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Creating a Flashy Monitoring Application
Do you know what's the main goal of any gas station owner? To get lots of trucking accounts. Business from small car drivers is worth pennies, and it gets on my nerves to hear them ask again and again, 'Five dollars of regular, please.' Trucks are different. They usually pump in a couple of hundreds of gallons at a time. For instance, here comes a flashy 18-wheeler with a sign 'Software Delivered.' These guys ship reusable open source components around the globe. As a former programmer, I was trying to play it smart by asking why they don't just let people download these components from the Internet? But the smiley truckers (many of whom used to be software developers too) just shrug and tell me that nothing beats personal delivery, plus the tips.
Look Mom, No Application Servers, Look...MOM!
In the unlikely event that you're not familiar with my gas station, you can find my previous essays at http://jdj.sys-con.com/read/category/1142.htm. Recently, I've conducted a small survey among my truck drivers. I asked them just one question: 'What do you think of application servers?' The most popular answer was, 'I don't need no stinkin' application server.' And truck drivers usually know what they're talking about!
Hangover Thoughts About the Web and AJAX
Yesterday, we celebrated the birthday of my employee Alex in a fancy Russian restaurant. If you haven't tried it, go there - once. The party started late, and I've never seen such a variety of food on the table at the same time (they call this setup 'bratskaya mogila,' which means 'mass grave'). After five shots of straight vodka, we enjoyed a Broadway-type show, and then more drinks and food. Anyway, this morning the last thing I wanted to do was drive to my gas station.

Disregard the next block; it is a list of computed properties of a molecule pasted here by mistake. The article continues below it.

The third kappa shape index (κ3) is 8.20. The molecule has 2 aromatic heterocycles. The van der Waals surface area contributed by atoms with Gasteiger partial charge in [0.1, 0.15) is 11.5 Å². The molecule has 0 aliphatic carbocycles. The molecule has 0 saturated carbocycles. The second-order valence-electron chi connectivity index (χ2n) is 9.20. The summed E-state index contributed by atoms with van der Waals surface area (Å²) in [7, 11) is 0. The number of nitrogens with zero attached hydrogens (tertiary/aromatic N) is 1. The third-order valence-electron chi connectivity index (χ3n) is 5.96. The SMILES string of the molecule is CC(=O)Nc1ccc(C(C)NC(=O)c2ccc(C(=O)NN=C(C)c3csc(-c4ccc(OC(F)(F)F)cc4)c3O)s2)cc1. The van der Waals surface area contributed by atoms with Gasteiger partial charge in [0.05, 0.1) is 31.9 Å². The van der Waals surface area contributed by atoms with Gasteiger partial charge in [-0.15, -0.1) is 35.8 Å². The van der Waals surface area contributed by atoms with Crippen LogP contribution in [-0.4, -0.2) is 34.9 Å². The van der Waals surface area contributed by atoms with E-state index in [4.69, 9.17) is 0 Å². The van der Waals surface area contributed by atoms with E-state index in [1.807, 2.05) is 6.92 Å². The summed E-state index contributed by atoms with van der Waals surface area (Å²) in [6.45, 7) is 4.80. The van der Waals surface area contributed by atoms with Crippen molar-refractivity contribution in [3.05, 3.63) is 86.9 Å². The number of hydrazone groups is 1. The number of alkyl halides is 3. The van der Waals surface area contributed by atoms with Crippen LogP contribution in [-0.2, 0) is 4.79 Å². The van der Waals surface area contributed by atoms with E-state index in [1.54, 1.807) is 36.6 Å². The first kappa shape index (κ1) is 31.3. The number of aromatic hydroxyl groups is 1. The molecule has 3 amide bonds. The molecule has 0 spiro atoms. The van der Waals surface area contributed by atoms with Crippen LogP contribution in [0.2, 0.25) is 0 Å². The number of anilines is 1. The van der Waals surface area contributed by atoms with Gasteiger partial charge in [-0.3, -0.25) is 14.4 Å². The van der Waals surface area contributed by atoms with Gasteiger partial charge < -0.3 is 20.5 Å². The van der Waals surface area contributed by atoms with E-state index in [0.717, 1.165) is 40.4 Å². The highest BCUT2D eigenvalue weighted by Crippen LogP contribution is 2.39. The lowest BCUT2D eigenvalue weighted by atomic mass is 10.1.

Web Frameworks and IDE in Java/J2EE
In the first two articles of this series (see http://java.sys-con.com/read/108260.htm and http://java.sys-con.com/read/124664.htm), I started thinking aloud about automating my gas station using various Java-related technologies. This time, I'm trying to figure out what IDE and Web framework to use.
Dealing with Open Source Software
In the first article of this series (see http://java.sys-con.com/read/108260.htm), I 'bought' a gas station with a convenience store and a repair shop and started to think about automating this small business using various Java technologies. This time, I'm getting a crash course on open source software.
Small Business Solutions
Several years ago I was thinking about buying a small gas station in my local town. I went to my friend Gregory Z., a successful businessman in this field, and asked him, 'How do I start a gasoline business?' He gave me simple but wise advice: 'You know nothing about gas, but know a lot about computers. Keep doing what you're doing. Just be a little better than others'.